Frequently, trust contests arise after the settler’s death when an omitted heir or unknown heir steps forward to claim their inheritance. Another example of a trust contest is after a parent passes away and the children learn that a caretaker of the parent unduly influenced the parent’s decision to leave all or a larger portion of the assets to the caretaker. The caretaker may be one of the children or an unrelated person such as a close friend or a medical professional such as a nurse.
Litigating the trust contest often depends on applying the grounds for New York will contests.
Even if the trust contains a no-contest clause, the interested party still has the legal right to file a trust contest. The no-contest clause is generally used to discourage a named beneficiary from filing a trust contest. However, if the named beneficiary does file the claim, then they may have to give up all their bequests under the trust if they lose in trust contest action.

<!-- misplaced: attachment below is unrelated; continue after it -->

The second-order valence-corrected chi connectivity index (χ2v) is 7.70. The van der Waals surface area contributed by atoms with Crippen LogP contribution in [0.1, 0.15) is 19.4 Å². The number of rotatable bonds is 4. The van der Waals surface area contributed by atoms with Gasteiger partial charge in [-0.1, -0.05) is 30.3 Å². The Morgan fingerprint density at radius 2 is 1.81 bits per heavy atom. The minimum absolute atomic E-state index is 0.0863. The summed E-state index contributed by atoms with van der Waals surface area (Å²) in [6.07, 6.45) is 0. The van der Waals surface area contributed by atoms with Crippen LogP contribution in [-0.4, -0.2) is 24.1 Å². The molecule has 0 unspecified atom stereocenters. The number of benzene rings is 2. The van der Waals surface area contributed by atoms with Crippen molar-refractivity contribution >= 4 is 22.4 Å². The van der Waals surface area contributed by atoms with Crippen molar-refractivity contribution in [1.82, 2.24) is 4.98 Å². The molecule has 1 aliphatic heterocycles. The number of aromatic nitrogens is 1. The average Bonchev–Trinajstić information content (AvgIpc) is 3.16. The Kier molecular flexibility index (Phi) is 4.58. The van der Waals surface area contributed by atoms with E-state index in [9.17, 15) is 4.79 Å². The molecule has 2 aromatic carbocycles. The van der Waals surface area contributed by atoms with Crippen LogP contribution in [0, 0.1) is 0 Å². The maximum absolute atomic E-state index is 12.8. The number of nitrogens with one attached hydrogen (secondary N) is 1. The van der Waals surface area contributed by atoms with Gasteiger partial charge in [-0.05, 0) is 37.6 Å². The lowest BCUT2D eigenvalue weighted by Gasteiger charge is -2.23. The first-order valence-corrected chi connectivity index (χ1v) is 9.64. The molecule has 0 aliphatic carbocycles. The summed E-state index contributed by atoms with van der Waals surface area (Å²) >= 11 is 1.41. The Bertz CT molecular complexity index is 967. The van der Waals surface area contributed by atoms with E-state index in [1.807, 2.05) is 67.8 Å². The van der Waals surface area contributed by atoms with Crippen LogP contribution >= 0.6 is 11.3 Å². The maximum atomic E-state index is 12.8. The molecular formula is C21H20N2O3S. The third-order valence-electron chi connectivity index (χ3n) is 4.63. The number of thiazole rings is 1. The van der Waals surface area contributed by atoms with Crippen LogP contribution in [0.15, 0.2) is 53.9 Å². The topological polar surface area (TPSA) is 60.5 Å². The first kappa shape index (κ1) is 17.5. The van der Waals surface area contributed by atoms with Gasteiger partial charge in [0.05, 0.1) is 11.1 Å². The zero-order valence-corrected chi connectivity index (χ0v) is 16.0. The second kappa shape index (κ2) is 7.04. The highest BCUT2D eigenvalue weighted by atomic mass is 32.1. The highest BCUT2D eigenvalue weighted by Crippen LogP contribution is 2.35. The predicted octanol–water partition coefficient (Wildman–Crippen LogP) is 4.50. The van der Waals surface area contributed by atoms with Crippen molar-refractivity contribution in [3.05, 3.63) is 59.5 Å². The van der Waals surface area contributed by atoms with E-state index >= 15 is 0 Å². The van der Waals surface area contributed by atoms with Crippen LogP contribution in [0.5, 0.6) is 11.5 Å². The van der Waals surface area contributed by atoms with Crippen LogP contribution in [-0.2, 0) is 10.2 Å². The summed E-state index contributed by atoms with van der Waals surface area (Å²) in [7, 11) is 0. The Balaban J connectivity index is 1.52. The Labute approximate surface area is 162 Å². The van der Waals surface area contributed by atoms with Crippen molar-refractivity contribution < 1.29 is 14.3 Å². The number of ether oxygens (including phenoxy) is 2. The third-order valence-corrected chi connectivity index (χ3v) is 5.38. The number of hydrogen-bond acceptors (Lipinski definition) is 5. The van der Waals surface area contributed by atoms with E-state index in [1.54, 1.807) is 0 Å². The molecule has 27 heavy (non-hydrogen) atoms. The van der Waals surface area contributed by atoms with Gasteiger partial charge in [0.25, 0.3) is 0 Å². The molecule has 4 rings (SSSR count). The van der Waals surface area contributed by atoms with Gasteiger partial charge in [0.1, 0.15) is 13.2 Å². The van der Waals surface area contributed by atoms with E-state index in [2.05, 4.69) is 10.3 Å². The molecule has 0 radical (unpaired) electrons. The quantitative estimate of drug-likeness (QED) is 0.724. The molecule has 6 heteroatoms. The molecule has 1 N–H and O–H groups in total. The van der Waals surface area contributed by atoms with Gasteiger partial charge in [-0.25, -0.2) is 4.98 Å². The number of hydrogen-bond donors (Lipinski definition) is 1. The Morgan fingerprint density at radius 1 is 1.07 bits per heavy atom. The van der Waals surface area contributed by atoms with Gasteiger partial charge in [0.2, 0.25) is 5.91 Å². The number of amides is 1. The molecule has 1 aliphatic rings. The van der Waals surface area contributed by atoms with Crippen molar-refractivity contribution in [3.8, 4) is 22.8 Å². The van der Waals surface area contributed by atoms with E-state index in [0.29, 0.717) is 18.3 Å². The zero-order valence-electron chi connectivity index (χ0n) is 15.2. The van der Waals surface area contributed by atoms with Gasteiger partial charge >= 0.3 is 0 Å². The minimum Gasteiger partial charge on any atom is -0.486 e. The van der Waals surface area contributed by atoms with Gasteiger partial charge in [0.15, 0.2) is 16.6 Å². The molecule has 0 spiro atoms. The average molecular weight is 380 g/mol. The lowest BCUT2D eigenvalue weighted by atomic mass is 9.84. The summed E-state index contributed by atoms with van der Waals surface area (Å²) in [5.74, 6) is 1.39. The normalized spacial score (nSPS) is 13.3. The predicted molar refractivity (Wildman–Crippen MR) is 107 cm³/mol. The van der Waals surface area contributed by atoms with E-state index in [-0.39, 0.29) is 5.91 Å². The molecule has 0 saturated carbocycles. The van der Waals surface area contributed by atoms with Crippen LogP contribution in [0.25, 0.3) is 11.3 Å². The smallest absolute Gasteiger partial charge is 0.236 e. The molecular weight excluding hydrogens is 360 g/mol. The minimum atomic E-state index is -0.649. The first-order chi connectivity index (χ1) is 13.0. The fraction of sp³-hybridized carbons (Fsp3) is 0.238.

In order to determine if the trust is valid, it is recommended that you consult with a New York estate and trust litigation attorney, who can discuss the various grounds you may have to file a trust contest proceeding with the New York Surrogate’s Court. Although trust contests typically occur after the settler has passed away, a trust contest matter may be filed while the settler is living, if the trust is irrevocable.
Filing right away after the settler’s death is recommended before the trustee distributes all the assets to the beneficiaries named in the trust. It is up to the trustee of the trust to try and settle any challenges to the validity of the trust at the onset when any interested party making a challenge. The trustee will also hire a New York estate and trust litigation attorney to handle the legalities of the trust contest matter on behalf of the estate and to assist the trustee in settling the dispute.
Since New York trust contest matters are complicated and a lot is at stake, most people involved in a trust contest will hire a New York Trust litigation attorney to represent them. An attorney can review the trust document and the underlying circumstances to determine whether the trust is valid or not and advise you of your legal rights and obligations. If you wish to speak to a New York estate and trust attorney, call the Law Offices of Albert Goodwin at (212) 233-1233.